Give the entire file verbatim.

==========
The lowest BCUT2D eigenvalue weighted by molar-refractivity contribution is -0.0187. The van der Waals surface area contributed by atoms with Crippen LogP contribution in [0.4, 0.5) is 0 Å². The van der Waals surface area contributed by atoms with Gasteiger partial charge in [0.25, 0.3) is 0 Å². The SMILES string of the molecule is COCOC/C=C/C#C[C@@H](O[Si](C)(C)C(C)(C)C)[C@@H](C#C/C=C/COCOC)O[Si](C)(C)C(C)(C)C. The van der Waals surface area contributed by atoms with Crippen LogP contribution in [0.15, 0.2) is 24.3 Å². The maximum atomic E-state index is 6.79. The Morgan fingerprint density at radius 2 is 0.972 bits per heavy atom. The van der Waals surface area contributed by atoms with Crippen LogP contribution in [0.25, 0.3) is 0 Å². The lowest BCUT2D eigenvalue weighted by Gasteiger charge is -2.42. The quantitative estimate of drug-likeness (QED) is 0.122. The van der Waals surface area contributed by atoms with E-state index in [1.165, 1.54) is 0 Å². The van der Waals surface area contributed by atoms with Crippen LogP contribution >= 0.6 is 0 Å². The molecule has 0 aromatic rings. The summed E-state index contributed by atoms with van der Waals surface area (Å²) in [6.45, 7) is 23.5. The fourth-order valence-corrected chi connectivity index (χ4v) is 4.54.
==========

The lowest BCUT2D eigenvalue weighted by molar-refractivity contribution is -0.0187. The van der Waals surface area contributed by atoms with Crippen LogP contribution in [0.4, 0.5) is 0 Å². The van der Waals surface area contributed by atoms with Gasteiger partial charge in [0.25, 0.3) is 0 Å². The SMILES string of the molecule is COCOC/C=C/C#C[C@@H](O[Si](C)(C)C(C)(C)C)[C@@H](C#C/C=C/COCOC)O[Si](C)(C)C(C)(C)C. The van der Waals surface area contributed by atoms with Crippen LogP contribution in [0.15, 0.2) is 24.3 Å². The maximum atomic E-state index is 6.79. The Morgan fingerprint density at radius 2 is 0.972 bits per heavy atom. The van der Waals surface area contributed by atoms with Crippen LogP contribution in [0.25, 0.3) is 0 Å². The lowest BCUT2D eigenvalue weighted by Gasteiger charge is -2.42. The quantitative estimate of drug-likeness (QED) is 0.122. The van der Waals surface area contributed by atoms with E-state index in [1.165, 1.54) is 0 Å². The van der Waals surface area contributed by atoms with Crippen LogP contribution >= 0.6 is 0 Å². The molecule has 0 aromatic rings. The summed E-state index contributed by atoms with van der Waals surface area (Å²) in [6.45, 7) is 23.5. The fourth-order valence-corrected chi connectivity index (χ4v) is 4.54.